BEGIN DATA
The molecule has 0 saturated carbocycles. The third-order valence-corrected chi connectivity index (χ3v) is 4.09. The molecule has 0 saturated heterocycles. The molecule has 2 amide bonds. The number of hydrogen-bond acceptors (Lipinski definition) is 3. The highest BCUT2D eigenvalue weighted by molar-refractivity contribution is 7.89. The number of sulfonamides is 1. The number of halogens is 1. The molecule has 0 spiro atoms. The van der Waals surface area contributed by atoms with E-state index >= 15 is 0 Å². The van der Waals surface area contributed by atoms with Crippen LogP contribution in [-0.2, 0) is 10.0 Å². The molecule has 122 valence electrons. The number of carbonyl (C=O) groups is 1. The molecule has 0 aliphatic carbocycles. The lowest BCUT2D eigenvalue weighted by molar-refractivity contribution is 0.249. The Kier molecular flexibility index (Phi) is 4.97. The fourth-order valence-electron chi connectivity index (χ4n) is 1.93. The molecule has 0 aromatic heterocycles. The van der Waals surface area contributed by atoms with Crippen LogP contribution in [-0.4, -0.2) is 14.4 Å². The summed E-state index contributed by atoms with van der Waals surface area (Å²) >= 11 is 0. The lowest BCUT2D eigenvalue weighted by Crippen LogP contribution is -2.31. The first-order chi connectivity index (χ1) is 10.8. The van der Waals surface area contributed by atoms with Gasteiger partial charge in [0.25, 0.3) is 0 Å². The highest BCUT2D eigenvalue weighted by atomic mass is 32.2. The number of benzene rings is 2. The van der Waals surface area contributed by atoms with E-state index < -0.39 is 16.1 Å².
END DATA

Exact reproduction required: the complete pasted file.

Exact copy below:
The molecule has 0 saturated carbocycles. The third-order valence-corrected chi connectivity index (χ3v) is 4.09. The molecule has 0 saturated heterocycles. The molecule has 2 amide bonds. The number of hydrogen-bond acceptors (Lipinski definition) is 3. The highest BCUT2D eigenvalue weighted by molar-refractivity contribution is 7.89. The number of sulfonamides is 1. The number of halogens is 1. The molecule has 0 spiro atoms. The van der Waals surface area contributed by atoms with E-state index >= 15 is 0 Å². The van der Waals surface area contributed by atoms with Crippen LogP contribution in [-0.2, 0) is 10.0 Å². The molecule has 122 valence electrons. The number of carbonyl (C=O) groups is 1. The molecule has 0 aliphatic carbocycles. The lowest BCUT2D eigenvalue weighted by molar-refractivity contribution is 0.249. The Kier molecular flexibility index (Phi) is 4.97. The fourth-order valence-electron chi connectivity index (χ4n) is 1.93. The molecule has 0 aromatic heterocycles. The van der Waals surface area contributed by atoms with Crippen LogP contribution in [-0.4, -0.2) is 14.4 Å². The summed E-state index contributed by atoms with van der Waals surface area (Å²) >= 11 is 0. The lowest BCUT2D eigenvalue weighted by Crippen LogP contribution is -2.31. The first-order chi connectivity index (χ1) is 10.8. The van der Waals surface area contributed by atoms with Gasteiger partial charge in [0.25, 0.3) is 0 Å². The highest BCUT2D eigenvalue weighted by atomic mass is 32.2. The number of benzene rings is 2. The van der Waals surface area contributed by atoms with E-state index < -0.39 is 16.1 Å².